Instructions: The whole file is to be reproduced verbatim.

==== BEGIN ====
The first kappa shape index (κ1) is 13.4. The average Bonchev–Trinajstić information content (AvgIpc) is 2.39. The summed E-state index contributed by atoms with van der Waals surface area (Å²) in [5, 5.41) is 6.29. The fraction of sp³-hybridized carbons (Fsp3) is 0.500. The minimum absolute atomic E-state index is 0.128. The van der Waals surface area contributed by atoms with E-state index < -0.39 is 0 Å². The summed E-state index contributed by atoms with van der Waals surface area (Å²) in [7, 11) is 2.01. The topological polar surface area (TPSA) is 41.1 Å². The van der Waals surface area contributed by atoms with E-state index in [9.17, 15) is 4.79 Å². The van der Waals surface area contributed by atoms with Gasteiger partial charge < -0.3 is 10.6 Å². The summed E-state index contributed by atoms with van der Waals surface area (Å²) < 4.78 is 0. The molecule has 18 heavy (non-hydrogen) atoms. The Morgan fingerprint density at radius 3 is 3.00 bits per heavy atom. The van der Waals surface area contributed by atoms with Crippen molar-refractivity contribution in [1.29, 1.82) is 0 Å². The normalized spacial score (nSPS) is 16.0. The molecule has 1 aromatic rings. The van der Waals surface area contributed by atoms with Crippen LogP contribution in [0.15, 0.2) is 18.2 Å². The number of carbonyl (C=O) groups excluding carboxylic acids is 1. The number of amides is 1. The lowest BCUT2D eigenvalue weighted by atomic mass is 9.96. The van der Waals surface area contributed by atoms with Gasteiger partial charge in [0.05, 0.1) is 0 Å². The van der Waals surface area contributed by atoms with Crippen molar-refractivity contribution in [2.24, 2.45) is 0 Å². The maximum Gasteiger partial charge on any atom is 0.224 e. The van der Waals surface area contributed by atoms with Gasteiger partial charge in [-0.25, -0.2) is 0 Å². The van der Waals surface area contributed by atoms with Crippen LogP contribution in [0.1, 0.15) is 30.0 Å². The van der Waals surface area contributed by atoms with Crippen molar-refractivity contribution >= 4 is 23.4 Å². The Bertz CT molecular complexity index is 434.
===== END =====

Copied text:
The first kappa shape index (κ1) is 13.4. The average Bonchev–Trinajstić information content (AvgIpc) is 2.39. The summed E-state index contributed by atoms with van der Waals surface area (Å²) in [5, 5.41) is 6.29. The fraction of sp³-hybridized carbons (Fsp3) is 0.500. The minimum absolute atomic E-state index is 0.128. The van der Waals surface area contributed by atoms with E-state index < -0.39 is 0 Å². The summed E-state index contributed by atoms with van der Waals surface area (Å²) in [7, 11) is 2.01. The topological polar surface area (TPSA) is 41.1 Å². The van der Waals surface area contributed by atoms with E-state index in [9.17, 15) is 4.79 Å². The van der Waals surface area contributed by atoms with Gasteiger partial charge < -0.3 is 10.6 Å². The summed E-state index contributed by atoms with van der Waals surface area (Å²) < 4.78 is 0. The molecule has 18 heavy (non-hydrogen) atoms. The Morgan fingerprint density at radius 3 is 3.00 bits per heavy atom. The van der Waals surface area contributed by atoms with Crippen molar-refractivity contribution in [1.29, 1.82) is 0 Å². The normalized spacial score (nSPS) is 16.0. The molecule has 1 aromatic rings. The van der Waals surface area contributed by atoms with Crippen LogP contribution in [0.15, 0.2) is 18.2 Å². The number of carbonyl (C=O) groups excluding carboxylic acids is 1. The number of amides is 1. The lowest BCUT2D eigenvalue weighted by atomic mass is 9.96. The van der Waals surface area contributed by atoms with Gasteiger partial charge in [0.05, 0.1) is 0 Å². The van der Waals surface area contributed by atoms with Crippen molar-refractivity contribution in [2.24, 2.45) is 0 Å². The maximum Gasteiger partial charge on any atom is 0.224 e. The van der Waals surface area contributed by atoms with Gasteiger partial charge in [-0.25, -0.2) is 0 Å². The van der Waals surface area contributed by atoms with Crippen LogP contribution in [0.1, 0.15) is 30.0 Å². The van der Waals surface area contributed by atoms with Crippen molar-refractivity contribution >= 4 is 23.4 Å². The Bertz CT molecular complexity index is 434.